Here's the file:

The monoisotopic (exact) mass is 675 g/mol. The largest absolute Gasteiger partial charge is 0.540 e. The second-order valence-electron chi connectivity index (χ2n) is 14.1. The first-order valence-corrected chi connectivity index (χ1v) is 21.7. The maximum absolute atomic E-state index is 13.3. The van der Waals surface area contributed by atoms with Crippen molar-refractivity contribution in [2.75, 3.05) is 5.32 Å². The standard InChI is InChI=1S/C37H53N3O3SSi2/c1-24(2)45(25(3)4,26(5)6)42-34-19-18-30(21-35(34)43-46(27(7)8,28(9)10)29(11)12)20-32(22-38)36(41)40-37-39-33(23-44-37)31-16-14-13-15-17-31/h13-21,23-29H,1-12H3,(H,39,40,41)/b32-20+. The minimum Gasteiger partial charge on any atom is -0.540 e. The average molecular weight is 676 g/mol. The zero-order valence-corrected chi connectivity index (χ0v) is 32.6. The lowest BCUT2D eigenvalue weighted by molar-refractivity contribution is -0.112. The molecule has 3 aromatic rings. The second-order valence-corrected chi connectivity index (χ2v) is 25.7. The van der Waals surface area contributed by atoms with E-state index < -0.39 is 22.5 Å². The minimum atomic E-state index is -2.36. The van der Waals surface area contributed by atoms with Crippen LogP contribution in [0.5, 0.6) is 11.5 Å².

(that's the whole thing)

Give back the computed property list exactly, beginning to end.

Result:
The monoisotopic (exact) mass is 675 g/mol. The largest absolute Gasteiger partial charge is 0.540 e. The second-order valence-electron chi connectivity index (χ2n) is 14.1. The first-order valence-corrected chi connectivity index (χ1v) is 21.7. The maximum absolute atomic E-state index is 13.3. The van der Waals surface area contributed by atoms with Crippen molar-refractivity contribution in [2.75, 3.05) is 5.32 Å². The standard InChI is InChI=1S/C37H53N3O3SSi2/c1-24(2)45(25(3)4,26(5)6)42-34-19-18-30(21-35(34)43-46(27(7)8,28(9)10)29(11)12)20-32(22-38)36(41)40-37-39-33(23-44-37)31-16-14-13-15-17-31/h13-21,23-29H,1-12H3,(H,39,40,41)/b32-20+. The minimum Gasteiger partial charge on any atom is -0.540 e. The average molecular weight is 676 g/mol. The zero-order valence-corrected chi connectivity index (χ0v) is 32.6. The lowest BCUT2D eigenvalue weighted by molar-refractivity contribution is -0.112. The molecule has 3 aromatic rings. The second-order valence-corrected chi connectivity index (χ2v) is 25.7. The van der Waals surface area contributed by atoms with E-state index < -0.39 is 22.5 Å². The minimum atomic E-state index is -2.36. The van der Waals surface area contributed by atoms with Crippen LogP contribution in [0.5, 0.6) is 11.5 Å².